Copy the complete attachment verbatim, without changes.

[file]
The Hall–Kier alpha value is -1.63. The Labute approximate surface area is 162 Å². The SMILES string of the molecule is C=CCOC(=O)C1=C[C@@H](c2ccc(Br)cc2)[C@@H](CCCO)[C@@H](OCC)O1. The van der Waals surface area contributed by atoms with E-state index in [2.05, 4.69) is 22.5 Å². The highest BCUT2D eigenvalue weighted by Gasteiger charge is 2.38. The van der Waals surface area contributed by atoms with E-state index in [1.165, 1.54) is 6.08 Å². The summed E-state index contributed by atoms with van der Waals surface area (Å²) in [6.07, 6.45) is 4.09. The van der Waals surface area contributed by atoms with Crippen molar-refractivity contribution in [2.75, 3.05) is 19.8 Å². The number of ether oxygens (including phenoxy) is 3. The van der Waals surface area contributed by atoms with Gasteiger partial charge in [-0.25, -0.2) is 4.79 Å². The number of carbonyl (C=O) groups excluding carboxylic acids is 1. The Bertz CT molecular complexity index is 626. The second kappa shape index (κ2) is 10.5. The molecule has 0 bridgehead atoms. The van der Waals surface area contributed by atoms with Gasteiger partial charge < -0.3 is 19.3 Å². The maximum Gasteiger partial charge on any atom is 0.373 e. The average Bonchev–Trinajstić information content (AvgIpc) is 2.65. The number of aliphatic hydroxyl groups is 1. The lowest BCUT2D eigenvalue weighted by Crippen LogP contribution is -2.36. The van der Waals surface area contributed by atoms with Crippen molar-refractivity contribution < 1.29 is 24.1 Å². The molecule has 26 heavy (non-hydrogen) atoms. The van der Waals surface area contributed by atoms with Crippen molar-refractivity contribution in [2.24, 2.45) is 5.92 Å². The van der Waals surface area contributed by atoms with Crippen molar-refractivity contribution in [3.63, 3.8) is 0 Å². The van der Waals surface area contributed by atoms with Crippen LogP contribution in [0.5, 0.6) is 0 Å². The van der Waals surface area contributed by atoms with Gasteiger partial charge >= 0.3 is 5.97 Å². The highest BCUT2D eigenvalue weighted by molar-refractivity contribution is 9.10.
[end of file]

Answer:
The Hall–Kier alpha value is -1.63. The Labute approximate surface area is 162 Å². The SMILES string of the molecule is C=CCOC(=O)C1=C[C@@H](c2ccc(Br)cc2)[C@@H](CCCO)[C@@H](OCC)O1. The van der Waals surface area contributed by atoms with E-state index in [2.05, 4.69) is 22.5 Å². The highest BCUT2D eigenvalue weighted by Gasteiger charge is 2.38. The van der Waals surface area contributed by atoms with E-state index in [1.165, 1.54) is 6.08 Å². The summed E-state index contributed by atoms with van der Waals surface area (Å²) in [6.07, 6.45) is 4.09. The van der Waals surface area contributed by atoms with Crippen molar-refractivity contribution in [2.75, 3.05) is 19.8 Å². The number of ether oxygens (including phenoxy) is 3. The van der Waals surface area contributed by atoms with Gasteiger partial charge in [-0.25, -0.2) is 4.79 Å². The number of carbonyl (C=O) groups excluding carboxylic acids is 1. The Bertz CT molecular complexity index is 626. The second kappa shape index (κ2) is 10.5. The molecule has 0 bridgehead atoms. The van der Waals surface area contributed by atoms with Gasteiger partial charge < -0.3 is 19.3 Å². The maximum Gasteiger partial charge on any atom is 0.373 e. The average Bonchev–Trinajstić information content (AvgIpc) is 2.65. The number of aliphatic hydroxyl groups is 1. The lowest BCUT2D eigenvalue weighted by Crippen LogP contribution is -2.36. The van der Waals surface area contributed by atoms with Crippen molar-refractivity contribution < 1.29 is 24.1 Å². The molecule has 26 heavy (non-hydrogen) atoms. The van der Waals surface area contributed by atoms with Crippen molar-refractivity contribution in [2.24, 2.45) is 5.92 Å². The van der Waals surface area contributed by atoms with Crippen molar-refractivity contribution in [3.63, 3.8) is 0 Å². The van der Waals surface area contributed by atoms with Crippen LogP contribution in [0.5, 0.6) is 0 Å². The van der Waals surface area contributed by atoms with Gasteiger partial charge >= 0.3 is 5.97 Å². The highest BCUT2D eigenvalue weighted by molar-refractivity contribution is 9.10.